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97 of 117 people found the following review helpful By Peterack VINE VOICE on August 3, 2006
Format: Audio CD
I love The Who...seen them in many incarnations...including "The Two" that they are now. That being said, I will give this review based on what I hear on this cd...not how much I love this band.

The cd single announcement at amazon basically said that this single is snippets from songs from an upcoming cd. I believe that is these short tunes are part of one complete short rock opera. The idea that this was song samples at first stopped me from wanting this, but then I decided to go for it (I'm a fan...I just had to).

Now as to realities...I cannot pinpoint it, but my best observation is to take the best of Face Dances and mix that with the worst of Quadrophenia, mixed with the basic Townsend solo demos..and this is the sound you get. Not bad...not always "the Who" but when it is, it works.

Instrumentations are well, but I do miss the distinctive bass of John "The Ox" Entwistle...Palladino does a fine job as any pro could here, but does not add or make any reminder of the traditional Who sound (to this cd's detriment).

Finally...Roger's voice. Like me, Roger is getting older...his voice sounds of the strain of toomany "yeaaaaah's" during "Wont' Get Fooled Again." Not only is Roger's voice raspy/hoarse, but the deep gravely bass is at a point where the listener will recognize the heights to which it will not go again.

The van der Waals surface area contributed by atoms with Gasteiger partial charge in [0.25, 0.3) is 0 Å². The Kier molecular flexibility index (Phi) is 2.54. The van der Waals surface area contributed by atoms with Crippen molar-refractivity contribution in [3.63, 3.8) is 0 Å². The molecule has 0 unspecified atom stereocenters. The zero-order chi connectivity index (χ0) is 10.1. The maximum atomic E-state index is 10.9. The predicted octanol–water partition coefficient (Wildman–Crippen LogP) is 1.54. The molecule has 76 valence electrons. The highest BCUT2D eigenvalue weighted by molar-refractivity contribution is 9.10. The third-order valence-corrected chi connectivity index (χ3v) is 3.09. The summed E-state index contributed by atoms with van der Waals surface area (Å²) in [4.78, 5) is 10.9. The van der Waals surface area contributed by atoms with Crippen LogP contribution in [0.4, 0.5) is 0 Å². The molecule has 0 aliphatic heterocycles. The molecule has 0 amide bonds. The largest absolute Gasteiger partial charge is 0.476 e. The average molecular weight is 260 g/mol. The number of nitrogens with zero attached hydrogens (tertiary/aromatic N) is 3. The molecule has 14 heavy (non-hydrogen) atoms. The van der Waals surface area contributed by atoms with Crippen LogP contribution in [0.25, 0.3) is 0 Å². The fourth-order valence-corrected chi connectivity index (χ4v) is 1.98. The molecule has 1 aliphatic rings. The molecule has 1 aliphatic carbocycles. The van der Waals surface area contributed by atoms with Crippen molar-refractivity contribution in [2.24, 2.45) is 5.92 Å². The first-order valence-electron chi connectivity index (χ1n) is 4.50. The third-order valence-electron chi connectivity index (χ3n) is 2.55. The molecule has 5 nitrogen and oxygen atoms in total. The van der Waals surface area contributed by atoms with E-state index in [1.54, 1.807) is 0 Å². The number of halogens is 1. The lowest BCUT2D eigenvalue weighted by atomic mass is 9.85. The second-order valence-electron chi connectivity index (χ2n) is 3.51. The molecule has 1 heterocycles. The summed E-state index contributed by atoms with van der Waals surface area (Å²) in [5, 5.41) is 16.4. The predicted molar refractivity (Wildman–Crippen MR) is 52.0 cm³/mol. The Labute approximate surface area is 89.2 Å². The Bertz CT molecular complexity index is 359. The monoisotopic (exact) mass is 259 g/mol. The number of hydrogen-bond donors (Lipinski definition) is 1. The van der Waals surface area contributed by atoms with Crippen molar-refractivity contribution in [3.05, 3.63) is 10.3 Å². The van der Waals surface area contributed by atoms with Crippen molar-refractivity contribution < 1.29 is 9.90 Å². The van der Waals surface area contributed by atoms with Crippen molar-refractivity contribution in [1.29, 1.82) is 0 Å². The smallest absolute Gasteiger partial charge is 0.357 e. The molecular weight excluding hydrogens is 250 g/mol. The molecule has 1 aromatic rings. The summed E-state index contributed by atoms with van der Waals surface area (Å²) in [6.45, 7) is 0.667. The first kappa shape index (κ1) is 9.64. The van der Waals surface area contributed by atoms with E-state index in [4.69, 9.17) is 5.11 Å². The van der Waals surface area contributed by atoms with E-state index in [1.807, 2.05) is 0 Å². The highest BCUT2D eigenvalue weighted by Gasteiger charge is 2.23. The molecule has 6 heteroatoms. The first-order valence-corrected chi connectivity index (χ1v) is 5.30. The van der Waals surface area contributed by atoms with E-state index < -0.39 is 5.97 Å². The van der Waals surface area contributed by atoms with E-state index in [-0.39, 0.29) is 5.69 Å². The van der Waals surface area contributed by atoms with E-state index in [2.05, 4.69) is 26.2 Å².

As a Who fan, I gave this a 4, if I was not this would be a2.5-3.0. The Who is awesome, and we should enjoy them how they are today, but for the uninitiated...beware this is not the classic band from the top 40.
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13 of 13 people found the following review helpful By Richard Pachter on August 3, 2006
Format: Audio CD
I must have listened to these songs a couple of dozen times by now (8/3/06) and I'm truly astonished how well they hold up. Pete's production is spot-on and Roger sounds terific, too. Nice to hear a more typical Pino Palladino sound here; he's just the right bassist for The Who in the absence of The Ox. Pete's guitar playing is energetic, as always, and the acoustic-electric mix is quite effective. I'm really looking forward to hearing the rest of this when the complete album is available. BRAVO!!!
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12 of 12 people found the following review helpful By L. Walz on September 14, 2006